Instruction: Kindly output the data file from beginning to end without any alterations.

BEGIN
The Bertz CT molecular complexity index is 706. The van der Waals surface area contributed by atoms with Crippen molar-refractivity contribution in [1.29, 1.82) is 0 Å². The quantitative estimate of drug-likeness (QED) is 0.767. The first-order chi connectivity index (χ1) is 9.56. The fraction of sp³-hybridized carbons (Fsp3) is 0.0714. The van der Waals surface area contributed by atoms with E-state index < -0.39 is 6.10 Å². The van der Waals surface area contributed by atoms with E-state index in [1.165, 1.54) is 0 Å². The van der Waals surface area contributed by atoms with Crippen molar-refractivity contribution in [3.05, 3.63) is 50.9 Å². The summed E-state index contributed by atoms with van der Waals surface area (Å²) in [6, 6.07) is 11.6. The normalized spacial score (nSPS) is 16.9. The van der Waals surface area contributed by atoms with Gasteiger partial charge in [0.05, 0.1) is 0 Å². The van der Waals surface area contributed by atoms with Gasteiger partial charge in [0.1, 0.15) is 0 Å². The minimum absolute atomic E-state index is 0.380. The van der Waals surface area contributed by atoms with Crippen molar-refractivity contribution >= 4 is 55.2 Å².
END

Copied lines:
The Bertz CT molecular complexity index is 706. The van der Waals surface area contributed by atoms with Crippen molar-refractivity contribution in [1.29, 1.82) is 0 Å². The quantitative estimate of drug-likeness (QED) is 0.767. The first-order chi connectivity index (χ1) is 9.56. The fraction of sp³-hybridized carbons (Fsp3) is 0.0714. The van der Waals surface area contributed by atoms with E-state index < -0.39 is 6.10 Å². The van der Waals surface area contributed by atoms with E-state index in [1.165, 1.54) is 0 Å². The van der Waals surface area contributed by atoms with Crippen molar-refractivity contribution in [3.05, 3.63) is 50.9 Å². The summed E-state index contributed by atoms with van der Waals surface area (Å²) in [6, 6.07) is 11.6. The normalized spacial score (nSPS) is 16.9. The van der Waals surface area contributed by atoms with Gasteiger partial charge in [0.05, 0.1) is 0 Å². The van der Waals surface area contributed by atoms with Gasteiger partial charge in [0.1, 0.15) is 0 Å². The minimum absolute atomic E-state index is 0.380. The van der Waals surface area contributed by atoms with Crippen molar-refractivity contribution >= 4 is 55.2 Å².